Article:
That said, Ransom is quick to point out that he doesn’t build sportbikes. More on that in a bit.


A portfolio of Ransom’s motorcycles can be viewed on his website and all of them look like bikes meant to be in a video game. True to his word, all of the bikes come powered with Japanese sportbike power. Last fall, Ransom got some headlines for his 2022 creation of what he called the world’s first all-titanium Suzuki Hayabusa. And I mean all-titanium, from the frame to the body panels. Back then, the motorcycle was still being built even after 2,000 hours of work went in.


The Archangel is another creation that Ransom began showing off in 2022, but it would appear that motorcycle media never noticed it until the aforementioned Forbes piece.

The Top Angel

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This motorcycle is heavily about its striking looks, but that isn’t all of it.

The Archangel is constructed out of hand-formed aluminum. Ransom starts with a dagger shape over the front wheel and ends the body with a spear shape over the rear wheel. It looks like it could be a rolling sword, fitting for a bike named after heavenly warriors often depicted with swords.

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This all-metal bodywork is all over the motorcycle and it bends around the motorcycle’s radiators and front wheel. Spiking off of the radiator shrouds are two long winglets, said to produce downforce at high speeds. The bodywork also covers up the headlight, then it slides out of the way when you ride the motorcycle.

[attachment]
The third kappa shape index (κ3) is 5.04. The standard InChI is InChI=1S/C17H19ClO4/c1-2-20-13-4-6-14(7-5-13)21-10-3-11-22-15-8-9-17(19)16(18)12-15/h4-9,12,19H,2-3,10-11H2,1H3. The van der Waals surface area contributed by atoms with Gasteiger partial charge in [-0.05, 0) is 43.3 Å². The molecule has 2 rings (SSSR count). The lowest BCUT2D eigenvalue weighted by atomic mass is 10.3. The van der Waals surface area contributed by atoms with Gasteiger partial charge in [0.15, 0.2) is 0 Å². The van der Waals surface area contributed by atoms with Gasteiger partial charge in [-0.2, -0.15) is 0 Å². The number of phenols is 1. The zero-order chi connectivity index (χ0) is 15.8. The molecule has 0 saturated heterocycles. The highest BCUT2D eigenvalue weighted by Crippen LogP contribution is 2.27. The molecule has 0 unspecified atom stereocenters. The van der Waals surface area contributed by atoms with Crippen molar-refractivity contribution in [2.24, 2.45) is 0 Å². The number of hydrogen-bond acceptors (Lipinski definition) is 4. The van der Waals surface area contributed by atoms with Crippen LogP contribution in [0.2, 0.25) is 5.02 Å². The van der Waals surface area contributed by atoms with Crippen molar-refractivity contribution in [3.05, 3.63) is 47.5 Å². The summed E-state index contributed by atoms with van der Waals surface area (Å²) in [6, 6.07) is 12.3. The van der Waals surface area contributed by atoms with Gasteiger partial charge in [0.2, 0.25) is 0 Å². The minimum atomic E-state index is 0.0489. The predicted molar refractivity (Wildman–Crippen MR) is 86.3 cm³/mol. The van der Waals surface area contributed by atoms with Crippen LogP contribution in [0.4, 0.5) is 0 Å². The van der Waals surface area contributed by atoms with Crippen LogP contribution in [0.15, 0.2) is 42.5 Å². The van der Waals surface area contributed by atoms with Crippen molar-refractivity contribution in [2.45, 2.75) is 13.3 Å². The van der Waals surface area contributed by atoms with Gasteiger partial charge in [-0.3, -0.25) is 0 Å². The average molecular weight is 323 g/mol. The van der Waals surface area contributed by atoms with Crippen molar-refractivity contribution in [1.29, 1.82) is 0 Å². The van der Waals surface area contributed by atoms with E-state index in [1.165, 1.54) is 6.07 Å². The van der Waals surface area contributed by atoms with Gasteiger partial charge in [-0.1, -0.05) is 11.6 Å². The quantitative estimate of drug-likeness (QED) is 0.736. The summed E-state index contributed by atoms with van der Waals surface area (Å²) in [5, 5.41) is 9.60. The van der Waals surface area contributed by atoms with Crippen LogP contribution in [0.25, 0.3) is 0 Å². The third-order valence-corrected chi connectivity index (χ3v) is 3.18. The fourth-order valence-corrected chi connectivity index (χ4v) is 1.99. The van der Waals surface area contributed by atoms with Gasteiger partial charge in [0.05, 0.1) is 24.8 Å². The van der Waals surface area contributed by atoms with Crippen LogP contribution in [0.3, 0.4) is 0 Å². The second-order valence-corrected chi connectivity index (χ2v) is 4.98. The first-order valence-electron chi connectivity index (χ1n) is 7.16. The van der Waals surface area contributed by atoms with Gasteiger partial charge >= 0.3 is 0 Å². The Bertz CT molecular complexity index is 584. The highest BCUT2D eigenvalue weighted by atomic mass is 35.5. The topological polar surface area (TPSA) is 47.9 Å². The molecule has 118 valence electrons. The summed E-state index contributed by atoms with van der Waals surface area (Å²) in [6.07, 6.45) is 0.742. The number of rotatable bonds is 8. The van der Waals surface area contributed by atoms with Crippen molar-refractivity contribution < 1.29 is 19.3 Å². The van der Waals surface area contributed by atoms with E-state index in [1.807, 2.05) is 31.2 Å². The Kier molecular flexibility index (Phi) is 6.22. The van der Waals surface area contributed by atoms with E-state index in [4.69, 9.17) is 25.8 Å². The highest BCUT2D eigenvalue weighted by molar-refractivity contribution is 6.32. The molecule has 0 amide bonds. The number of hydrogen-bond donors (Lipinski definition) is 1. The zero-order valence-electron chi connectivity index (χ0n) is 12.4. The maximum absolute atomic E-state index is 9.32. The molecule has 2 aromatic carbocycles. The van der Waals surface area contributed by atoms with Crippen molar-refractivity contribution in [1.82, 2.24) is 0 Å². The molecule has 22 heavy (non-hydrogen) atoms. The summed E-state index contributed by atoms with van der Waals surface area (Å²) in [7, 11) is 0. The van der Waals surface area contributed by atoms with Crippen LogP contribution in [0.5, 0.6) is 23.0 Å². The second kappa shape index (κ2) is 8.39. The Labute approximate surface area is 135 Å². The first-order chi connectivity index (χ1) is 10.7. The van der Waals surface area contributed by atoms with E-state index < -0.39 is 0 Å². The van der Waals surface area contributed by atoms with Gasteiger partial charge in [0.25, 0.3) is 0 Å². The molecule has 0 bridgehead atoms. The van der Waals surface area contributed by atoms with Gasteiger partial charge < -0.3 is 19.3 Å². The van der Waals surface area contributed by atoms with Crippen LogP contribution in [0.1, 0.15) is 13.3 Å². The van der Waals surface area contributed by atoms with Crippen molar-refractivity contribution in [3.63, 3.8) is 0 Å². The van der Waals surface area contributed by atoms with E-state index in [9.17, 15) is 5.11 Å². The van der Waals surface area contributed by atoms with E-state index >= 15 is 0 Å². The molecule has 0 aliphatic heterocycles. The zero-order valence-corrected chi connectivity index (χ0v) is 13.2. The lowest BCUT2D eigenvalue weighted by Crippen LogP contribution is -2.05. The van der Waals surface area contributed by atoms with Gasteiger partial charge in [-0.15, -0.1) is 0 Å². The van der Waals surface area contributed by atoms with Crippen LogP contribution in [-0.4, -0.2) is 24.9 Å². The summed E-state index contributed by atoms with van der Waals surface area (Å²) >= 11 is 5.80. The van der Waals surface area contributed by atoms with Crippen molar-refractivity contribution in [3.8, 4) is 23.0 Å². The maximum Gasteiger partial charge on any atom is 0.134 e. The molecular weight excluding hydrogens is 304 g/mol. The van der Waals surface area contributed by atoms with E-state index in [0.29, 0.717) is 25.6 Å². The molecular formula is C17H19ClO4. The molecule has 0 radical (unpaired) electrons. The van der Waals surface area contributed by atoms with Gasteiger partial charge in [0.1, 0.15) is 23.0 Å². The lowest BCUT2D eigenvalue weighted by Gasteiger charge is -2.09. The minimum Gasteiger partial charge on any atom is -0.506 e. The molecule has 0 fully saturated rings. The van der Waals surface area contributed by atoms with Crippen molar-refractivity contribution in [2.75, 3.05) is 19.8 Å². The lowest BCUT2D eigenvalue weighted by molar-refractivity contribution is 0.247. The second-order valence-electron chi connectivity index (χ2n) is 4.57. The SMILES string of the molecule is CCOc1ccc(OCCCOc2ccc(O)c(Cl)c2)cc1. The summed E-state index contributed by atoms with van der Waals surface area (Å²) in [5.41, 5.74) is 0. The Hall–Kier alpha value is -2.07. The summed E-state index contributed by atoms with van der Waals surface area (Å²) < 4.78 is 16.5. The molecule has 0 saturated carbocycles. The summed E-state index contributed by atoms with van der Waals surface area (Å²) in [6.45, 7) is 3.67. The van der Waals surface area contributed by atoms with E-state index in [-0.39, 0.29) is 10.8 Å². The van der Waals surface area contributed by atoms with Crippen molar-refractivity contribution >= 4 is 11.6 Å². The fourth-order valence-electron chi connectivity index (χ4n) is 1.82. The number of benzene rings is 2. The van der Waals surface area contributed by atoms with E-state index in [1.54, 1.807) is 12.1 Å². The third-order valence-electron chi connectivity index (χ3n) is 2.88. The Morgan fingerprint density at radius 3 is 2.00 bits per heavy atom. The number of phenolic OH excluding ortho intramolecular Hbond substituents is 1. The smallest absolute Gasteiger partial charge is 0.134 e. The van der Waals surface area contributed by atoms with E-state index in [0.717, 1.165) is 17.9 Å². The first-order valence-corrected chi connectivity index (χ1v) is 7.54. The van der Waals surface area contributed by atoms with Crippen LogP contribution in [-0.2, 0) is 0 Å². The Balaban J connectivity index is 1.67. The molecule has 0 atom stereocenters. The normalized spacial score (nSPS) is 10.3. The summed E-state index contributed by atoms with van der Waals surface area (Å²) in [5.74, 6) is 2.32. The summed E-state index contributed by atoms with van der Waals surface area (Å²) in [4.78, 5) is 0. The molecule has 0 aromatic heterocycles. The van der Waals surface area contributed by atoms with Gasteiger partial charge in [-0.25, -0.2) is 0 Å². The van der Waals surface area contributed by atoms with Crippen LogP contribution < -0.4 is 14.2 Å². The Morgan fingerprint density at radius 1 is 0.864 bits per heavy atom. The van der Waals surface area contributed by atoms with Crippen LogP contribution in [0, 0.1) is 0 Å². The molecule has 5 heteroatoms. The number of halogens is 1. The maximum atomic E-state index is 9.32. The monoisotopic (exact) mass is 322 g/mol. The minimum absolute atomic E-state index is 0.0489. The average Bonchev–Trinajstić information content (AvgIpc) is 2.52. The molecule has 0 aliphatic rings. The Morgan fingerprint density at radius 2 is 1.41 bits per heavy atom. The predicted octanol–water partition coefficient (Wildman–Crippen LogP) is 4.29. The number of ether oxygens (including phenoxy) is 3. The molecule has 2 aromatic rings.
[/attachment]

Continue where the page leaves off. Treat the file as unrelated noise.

When you look closer, it’s clear that Ransom doesn’t stop with bodywork. His Archangel motorcycles also get custom 4130 chromoly tube frames bent around the bodywork, and attached to those frames are the inline-four engines and thick forks with insane rakes. Everything is custom from the bike’s monocoque structure to the hand-formed swingarm. Oh yeah, there’s a 300-section width rear tire on the back. All of this is supported by a custom adjustable air suspension that uses the swingarm as its air tank. At its highest position, the motorcycle has 4.5 inches of suspension travel.

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As for the engine, Ransom says it’s from a Japanese sportbike and it’s a 1000cc, four-cylinder unit that makes 185 HP while having a 13,000 RPM redline. The lack of other information about the engine is intentional. Ransom feels that when you know about the engine in other builds, you will end up focusing on it. Instead, Ransom wants you to focus on the motorcycle itself and appreciate all of the fine details that took him thousands of hours to create.